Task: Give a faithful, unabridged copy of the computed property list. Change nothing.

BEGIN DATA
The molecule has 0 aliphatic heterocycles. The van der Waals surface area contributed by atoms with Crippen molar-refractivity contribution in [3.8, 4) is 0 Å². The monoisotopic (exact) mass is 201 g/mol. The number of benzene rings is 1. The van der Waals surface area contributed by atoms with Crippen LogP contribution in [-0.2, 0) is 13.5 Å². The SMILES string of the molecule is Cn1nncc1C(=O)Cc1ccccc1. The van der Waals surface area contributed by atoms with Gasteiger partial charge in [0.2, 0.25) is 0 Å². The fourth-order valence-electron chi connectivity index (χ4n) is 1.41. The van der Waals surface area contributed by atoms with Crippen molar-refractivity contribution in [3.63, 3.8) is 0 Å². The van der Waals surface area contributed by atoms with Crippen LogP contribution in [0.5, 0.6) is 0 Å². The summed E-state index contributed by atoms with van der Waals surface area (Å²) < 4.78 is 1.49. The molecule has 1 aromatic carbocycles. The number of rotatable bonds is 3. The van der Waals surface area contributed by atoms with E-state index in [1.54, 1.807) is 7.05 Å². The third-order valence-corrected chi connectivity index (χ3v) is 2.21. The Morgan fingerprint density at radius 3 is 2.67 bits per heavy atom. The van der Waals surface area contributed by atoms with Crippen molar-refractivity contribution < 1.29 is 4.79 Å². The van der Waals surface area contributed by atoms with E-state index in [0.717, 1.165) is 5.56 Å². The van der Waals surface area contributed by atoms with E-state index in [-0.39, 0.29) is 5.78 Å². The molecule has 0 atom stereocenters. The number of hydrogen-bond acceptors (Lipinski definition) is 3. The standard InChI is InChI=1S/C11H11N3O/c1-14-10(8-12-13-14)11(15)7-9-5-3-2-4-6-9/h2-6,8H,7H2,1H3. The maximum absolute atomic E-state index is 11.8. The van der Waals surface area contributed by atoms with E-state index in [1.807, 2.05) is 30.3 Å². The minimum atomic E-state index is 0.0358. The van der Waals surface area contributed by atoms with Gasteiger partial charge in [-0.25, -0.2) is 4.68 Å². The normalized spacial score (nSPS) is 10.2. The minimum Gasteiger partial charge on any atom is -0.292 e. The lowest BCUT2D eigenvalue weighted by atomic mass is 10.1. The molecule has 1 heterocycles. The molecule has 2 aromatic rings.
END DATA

The molecule has 0 aliphatic heterocycles. The van der Waals surface area contributed by atoms with Crippen molar-refractivity contribution in [3.8, 4) is 0 Å². The monoisotopic (exact) mass is 201 g/mol. The number of benzene rings is 1. The van der Waals surface area contributed by atoms with Crippen LogP contribution in [-0.2, 0) is 13.5 Å². The SMILES string of the molecule is Cn1nncc1C(=O)Cc1ccccc1. The van der Waals surface area contributed by atoms with Gasteiger partial charge in [0.2, 0.25) is 0 Å². The fourth-order valence-electron chi connectivity index (χ4n) is 1.41. The van der Waals surface area contributed by atoms with Crippen molar-refractivity contribution in [3.63, 3.8) is 0 Å². The van der Waals surface area contributed by atoms with Crippen LogP contribution in [0.5, 0.6) is 0 Å². The summed E-state index contributed by atoms with van der Waals surface area (Å²) < 4.78 is 1.49. The molecule has 1 aromatic carbocycles. The number of rotatable bonds is 3. The van der Waals surface area contributed by atoms with E-state index in [1.54, 1.807) is 7.05 Å². The third-order valence-corrected chi connectivity index (χ3v) is 2.21. The Morgan fingerprint density at radius 3 is 2.67 bits per heavy atom. The van der Waals surface area contributed by atoms with Crippen molar-refractivity contribution < 1.29 is 4.79 Å². The van der Waals surface area contributed by atoms with E-state index in [0.717, 1.165) is 5.56 Å². The van der Waals surface area contributed by atoms with E-state index in [-0.39, 0.29) is 5.78 Å². The molecule has 0 atom stereocenters. The number of hydrogen-bond acceptors (Lipinski definition) is 3. The standard InChI is InChI=1S/C11H11N3O/c1-14-10(8-12-13-14)11(15)7-9-5-3-2-4-6-9/h2-6,8H,7H2,1H3. The maximum absolute atomic E-state index is 11.8. The van der Waals surface area contributed by atoms with E-state index in [1.807, 2.05) is 30.3 Å². The minimum atomic E-state index is 0.0358. The van der Waals surface area contributed by atoms with Gasteiger partial charge in [-0.25, -0.2) is 4.68 Å². The normalized spacial score (nSPS) is 10.2. The minimum Gasteiger partial charge on any atom is -0.292 e. The lowest BCUT2D eigenvalue weighted by atomic mass is 10.1. The molecule has 1 heterocycles. The molecule has 2 aromatic rings.